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Jun 14, 2024

TIABC Voice of Tourism Newsletter – June 14, 2024


When I purchased a boat a few years ago from two retired brothers in Vernon, I headed straight to the launch ramp at West Kelowna’s Gellatly Bay Park to set sail and learn the idiosyncrasies of my new watercraft. Because it was a bit cool and really smoky that day, there were no other boats at the dock or within view on Okanagan Lake.

However, not more than 20 minutes on the water, a zodiac vessel suddenly appeared out of the fog with two members of the RCMP’s West Coast Marine Service on board. They motioned for me to stop and then rafted up. The first thing they asked me is how long I had owned the boat for and chuckled when I said about two hours.

After verifying my boating license, one of the officers proceeded to check for the items all boaters must have to legally operate on the lakes, rivers and saltchuck in BC. She systematically inspected my life jackets, flashlight, fire extinguisher, flares, bailing bucket, and other things to ensure I was prepared to operate safety on the water. Given I just got the boat, I had no idea what I possessed or what was missing, nor was I completely aware of boating laws and regulations. Ignorance aside, I was grateful to float away with only a warning but not before promising to be better equipped the next time I ventured out.

Suffice it to say, the checklist of essentials and rules is long for boat owners and it’s up to us to keep up with legal requirements. For example, the province introduced a new regulation last month that compels owners to remove the drain plug and release all water from internal compartments such as ballasts, bilges, and live wells on dry land before transporting their boats.

Additionally, if you’re transporting a watercraft (e.g. sailboat, motorboat, car topper, kayak, canoe, paddle board) in BC, it’s mandatory to stop and report to all invasive mussel watercraft inspection stations along your travel route. The BC Conservation Officer Service has a team of specialized inspectors checking, and if necessary, decontaminating watercraft being transported within and into BC. I recently saw an inspection station down the road from the Mount Robson visitor centre where officers were patiently waiting for Alberta boaters travelling the Yellowhead to their favourite body of water in our province.

So why should anyone without a personal watercraft care? Very simply…the reason for the new drain plug edict is to prevent the spread of aquatic invasive species, including zebra and quagga mussels, that pose a serious threat to British Columbia’s aquatic ecosystems, salmon populations, hydro power stations, and other infrastructure facilities. Should these invasive species find their way into a lake or stream, it’s game over for the eco-system. There is no way to reverse the damage. If you’ve ever come across a ‘dead’ lake, it’s disheartening to say the least.

You may know that Parks Canada recently banished personal watercraft from several lakes in eastern BC, Alberta, Saskatchewan and Manitoba until next year to prevent the spread of whirling disease and/or invasive species.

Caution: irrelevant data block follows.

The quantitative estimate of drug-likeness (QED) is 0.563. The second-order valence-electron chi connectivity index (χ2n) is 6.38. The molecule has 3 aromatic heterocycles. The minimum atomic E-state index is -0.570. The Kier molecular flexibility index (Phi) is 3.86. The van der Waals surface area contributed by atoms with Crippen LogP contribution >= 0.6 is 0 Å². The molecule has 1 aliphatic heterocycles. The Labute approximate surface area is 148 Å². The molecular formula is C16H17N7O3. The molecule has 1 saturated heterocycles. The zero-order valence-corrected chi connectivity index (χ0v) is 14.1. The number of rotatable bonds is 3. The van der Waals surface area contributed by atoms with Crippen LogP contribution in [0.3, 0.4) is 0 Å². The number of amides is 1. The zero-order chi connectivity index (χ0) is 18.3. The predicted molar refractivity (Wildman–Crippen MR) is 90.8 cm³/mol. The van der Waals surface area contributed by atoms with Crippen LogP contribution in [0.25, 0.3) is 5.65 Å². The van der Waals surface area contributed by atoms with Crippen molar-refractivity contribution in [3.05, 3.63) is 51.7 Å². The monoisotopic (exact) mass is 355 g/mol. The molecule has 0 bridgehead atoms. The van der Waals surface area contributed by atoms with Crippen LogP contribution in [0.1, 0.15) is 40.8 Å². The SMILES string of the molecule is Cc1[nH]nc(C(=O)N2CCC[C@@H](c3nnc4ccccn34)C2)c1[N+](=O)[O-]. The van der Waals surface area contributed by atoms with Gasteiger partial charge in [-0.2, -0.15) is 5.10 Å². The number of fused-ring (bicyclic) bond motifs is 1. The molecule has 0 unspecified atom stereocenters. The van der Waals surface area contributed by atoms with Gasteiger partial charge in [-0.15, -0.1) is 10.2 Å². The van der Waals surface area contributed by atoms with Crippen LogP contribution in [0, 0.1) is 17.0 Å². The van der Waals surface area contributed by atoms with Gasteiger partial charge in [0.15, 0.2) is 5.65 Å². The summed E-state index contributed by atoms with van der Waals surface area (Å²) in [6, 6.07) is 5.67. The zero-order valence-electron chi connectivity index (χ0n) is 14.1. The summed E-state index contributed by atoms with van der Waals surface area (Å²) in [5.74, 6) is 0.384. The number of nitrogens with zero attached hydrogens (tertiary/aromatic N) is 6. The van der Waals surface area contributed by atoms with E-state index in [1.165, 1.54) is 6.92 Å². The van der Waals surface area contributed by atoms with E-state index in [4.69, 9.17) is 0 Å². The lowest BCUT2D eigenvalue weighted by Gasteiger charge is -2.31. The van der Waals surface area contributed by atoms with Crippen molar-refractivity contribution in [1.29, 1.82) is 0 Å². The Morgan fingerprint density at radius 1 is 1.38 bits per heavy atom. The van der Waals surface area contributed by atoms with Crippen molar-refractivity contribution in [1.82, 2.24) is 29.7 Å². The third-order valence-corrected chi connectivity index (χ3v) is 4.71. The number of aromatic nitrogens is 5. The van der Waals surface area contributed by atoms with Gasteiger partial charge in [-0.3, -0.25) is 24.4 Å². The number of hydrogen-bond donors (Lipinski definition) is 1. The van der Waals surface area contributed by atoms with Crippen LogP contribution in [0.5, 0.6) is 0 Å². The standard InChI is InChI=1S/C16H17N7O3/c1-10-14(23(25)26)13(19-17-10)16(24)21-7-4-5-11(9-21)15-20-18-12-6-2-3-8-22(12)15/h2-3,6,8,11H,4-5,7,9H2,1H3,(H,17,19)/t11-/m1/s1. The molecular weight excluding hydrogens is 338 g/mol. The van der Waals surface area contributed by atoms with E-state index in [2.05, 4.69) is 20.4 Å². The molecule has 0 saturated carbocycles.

Last month I met with my (western) provincial counterparts to discuss the impact of the aforementioned rules and restrictions although no action has yet been taken to mitigate revenue losses by marinas, boat rental companies, resorts, and other marine tourism operators. To be sure, the most pressing priority is to ensure these lakes are protected from potential predators and preserved for future generations.

Lately, TIABC has been receiving inquiries from out-of-province visitors and industry colleagues who wish to learn more about bans, invasive species, and new boater rules (e.g. drain plugs) to be better prepared for a summer on the water. A workshop or webinar is likely in order in the near future. Stay tuned.

After that first outing on Okanagan Lake, I replaced the old life jackets, fire extinguisher, flares, and other stuff on my boat as per the officer’s suggestion. To be extra cautious, I now go through a checklist before I hook up the boat trailer to ensure I have all the necessities to be safe and legal as per the captain’s responsibilities.

Leaving the drain plug out while towing my boat won’t be a problem. However, I can’t say with 100 percent certainty that I’ll remember to put it back in before backing down the ramp to launch. In fact, I’ve had nightmares about encountering the RCMP’s West Coast Marine Service again, only this time they were rescuing me as my water-filled boat sank to the bottom of the lake.

Walt Judas,


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Pictured left to right:
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- Chris Lewis - Tourism Kelowna
- Nicole Ford - Rocky Mountaineer
- J.J. Belanger - Crystal Cove Beach Resort
- Jamie Cox - St. Andrews by the Lake
- Walt Judas - TIABC
- Mike Retasket - CCCT
- Joanne Burns-Millar - Pacific Destinations